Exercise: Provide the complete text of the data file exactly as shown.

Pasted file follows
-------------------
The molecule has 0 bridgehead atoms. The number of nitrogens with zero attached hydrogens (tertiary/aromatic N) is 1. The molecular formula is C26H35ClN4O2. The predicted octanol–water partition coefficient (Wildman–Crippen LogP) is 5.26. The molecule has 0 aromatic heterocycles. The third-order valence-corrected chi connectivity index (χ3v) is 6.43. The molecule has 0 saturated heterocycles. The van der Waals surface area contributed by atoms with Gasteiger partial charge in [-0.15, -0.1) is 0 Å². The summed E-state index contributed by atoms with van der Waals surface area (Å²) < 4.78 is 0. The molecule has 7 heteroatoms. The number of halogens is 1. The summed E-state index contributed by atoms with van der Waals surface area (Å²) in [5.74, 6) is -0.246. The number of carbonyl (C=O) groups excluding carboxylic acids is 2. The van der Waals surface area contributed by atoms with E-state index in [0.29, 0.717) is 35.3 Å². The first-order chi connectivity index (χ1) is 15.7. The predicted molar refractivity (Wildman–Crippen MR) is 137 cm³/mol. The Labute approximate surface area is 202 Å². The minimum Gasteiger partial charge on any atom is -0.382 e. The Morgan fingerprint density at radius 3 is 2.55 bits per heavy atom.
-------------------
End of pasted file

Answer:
The molecule has 0 bridgehead atoms. The number of nitrogens with zero attached hydrogens (tertiary/aromatic N) is 1. The molecular formula is C26H35ClN4O2. The predicted octanol–water partition coefficient (Wildman–Crippen LogP) is 5.26. The molecule has 0 aromatic heterocycles. The third-order valence-corrected chi connectivity index (χ3v) is 6.43. The molecule has 0 saturated heterocycles. The van der Waals surface area contributed by atoms with Gasteiger partial charge in [-0.15, -0.1) is 0 Å². The summed E-state index contributed by atoms with van der Waals surface area (Å²) < 4.78 is 0. The molecule has 7 heteroatoms. The number of halogens is 1. The summed E-state index contributed by atoms with van der Waals surface area (Å²) in [5.74, 6) is -0.246. The number of carbonyl (C=O) groups excluding carboxylic acids is 2. The van der Waals surface area contributed by atoms with E-state index in [0.29, 0.717) is 35.3 Å². The first-order chi connectivity index (χ1) is 15.7. The predicted molar refractivity (Wildman–Crippen MR) is 137 cm³/mol. The Labute approximate surface area is 202 Å². The minimum Gasteiger partial charge on any atom is -0.382 e. The Morgan fingerprint density at radius 3 is 2.55 bits per heavy atom.